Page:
I was initially quite reserved about the idea of collaborative work, and I didn’t know whether anything would be able to be made in such a short time. I do tend to feel that my photography is quite a solitary practice and I feel it is something I do alone. But I actually found the experience refreshing, inspiring, and much more fun than I was expecting! I loved being able to bounce ideas of someone, to see and hear someone else’s ideas and points of view, and being able to discuss the process with someone, as well as sharing concerns about how we were feeling. I really enjoyed being able to share this week’s task with someone. I definitely enjoyed working with someone on a project much more than I thought I would, and it’s really opened my eyes to the possibilities of collaborative work – both in planning work, carrying out the work, and creating a final image. It has definitely made me want to think about other ways I could incorporate collaborative work into my practice and how this could be used in my research project.


Week 2 - Multiple Media & Interdisciplinary Practices

Week 2 has us looking at how other disciplines and contexts influence and relate to our own practice.

Photography and Forensic Science

One of the things that struck me during this week’s presentations/readings was whether my love of crime dramas/novels, and the way photography can be used for scientific/forensic science applications, is one of the reasons I like images to be “real” and “true”. By these terms, I mean images that have not been set-up or photoshopped to change something fundamental about an image (e.g. removing a person through digital manipulation of the image). I don’t necessarily mean altering exposure levels or colour contrast with photo editing software, although if someone was to digitally change a person’s hair colour, for example, I would not consider that resulting image to be “real” – as it would then show something that never existed.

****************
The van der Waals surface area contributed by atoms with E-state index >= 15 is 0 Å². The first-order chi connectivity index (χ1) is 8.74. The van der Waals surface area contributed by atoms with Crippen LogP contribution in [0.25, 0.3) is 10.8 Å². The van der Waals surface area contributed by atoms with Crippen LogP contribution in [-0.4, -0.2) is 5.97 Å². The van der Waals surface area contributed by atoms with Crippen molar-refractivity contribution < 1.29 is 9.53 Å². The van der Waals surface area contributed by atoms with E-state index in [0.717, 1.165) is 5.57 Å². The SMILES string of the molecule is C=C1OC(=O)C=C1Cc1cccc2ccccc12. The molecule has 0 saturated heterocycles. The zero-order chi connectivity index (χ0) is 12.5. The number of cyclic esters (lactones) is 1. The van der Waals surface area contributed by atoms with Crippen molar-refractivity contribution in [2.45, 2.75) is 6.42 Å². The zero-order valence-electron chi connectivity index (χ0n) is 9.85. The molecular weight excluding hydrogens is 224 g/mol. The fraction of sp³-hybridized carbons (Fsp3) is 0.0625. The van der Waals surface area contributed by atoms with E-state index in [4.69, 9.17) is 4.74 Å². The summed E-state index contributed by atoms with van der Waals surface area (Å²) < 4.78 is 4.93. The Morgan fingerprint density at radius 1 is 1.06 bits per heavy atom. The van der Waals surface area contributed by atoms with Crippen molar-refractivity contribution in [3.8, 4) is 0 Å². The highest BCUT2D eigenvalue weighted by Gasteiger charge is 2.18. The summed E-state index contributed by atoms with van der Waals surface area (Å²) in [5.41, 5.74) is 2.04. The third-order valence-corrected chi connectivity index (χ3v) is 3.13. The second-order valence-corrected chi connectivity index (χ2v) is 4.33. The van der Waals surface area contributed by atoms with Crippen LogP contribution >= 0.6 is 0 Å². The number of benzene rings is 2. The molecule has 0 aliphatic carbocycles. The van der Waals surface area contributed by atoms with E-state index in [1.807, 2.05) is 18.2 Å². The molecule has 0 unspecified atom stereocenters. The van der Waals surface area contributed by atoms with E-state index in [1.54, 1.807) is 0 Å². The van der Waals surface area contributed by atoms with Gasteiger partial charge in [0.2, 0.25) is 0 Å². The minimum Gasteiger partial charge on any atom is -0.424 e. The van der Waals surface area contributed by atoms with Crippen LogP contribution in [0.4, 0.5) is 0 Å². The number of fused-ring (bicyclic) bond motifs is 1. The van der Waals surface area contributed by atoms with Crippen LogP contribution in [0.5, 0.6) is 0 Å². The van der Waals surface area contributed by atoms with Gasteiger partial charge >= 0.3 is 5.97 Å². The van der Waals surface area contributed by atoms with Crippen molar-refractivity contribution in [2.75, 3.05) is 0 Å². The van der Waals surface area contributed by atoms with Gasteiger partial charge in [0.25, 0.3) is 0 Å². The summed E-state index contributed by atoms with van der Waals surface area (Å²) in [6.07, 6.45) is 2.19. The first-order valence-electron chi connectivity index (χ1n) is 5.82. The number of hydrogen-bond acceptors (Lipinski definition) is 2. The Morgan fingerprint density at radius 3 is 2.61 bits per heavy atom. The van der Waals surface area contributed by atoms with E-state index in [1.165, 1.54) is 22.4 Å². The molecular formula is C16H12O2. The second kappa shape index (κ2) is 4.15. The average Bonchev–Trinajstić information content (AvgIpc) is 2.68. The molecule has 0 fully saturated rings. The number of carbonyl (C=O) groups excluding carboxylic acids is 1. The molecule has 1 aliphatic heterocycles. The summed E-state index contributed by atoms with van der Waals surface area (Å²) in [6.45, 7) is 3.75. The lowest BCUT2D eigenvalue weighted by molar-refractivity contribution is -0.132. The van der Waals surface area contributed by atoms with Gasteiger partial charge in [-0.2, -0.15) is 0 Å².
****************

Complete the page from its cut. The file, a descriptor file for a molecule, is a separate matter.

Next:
I am interested in the way photography is used to document, for example, a crime scene, to document evidence of a crime, to record the face of a criminal suspect. Photography can be used in such creative ways and to show the beauty of people and landscapes, it is fascinating that the same practice and techniques can also show awful sides of humanity.

It also strikes me how the line between the two can be blurred. For example some pictures taken in the 1930s-1940s by Weegee I think could be considered crime scene photos (e.g. Body Under Taxi:, but they are not languishing in a police file somewhere – they are held by museums and displayed in exhibitions[i].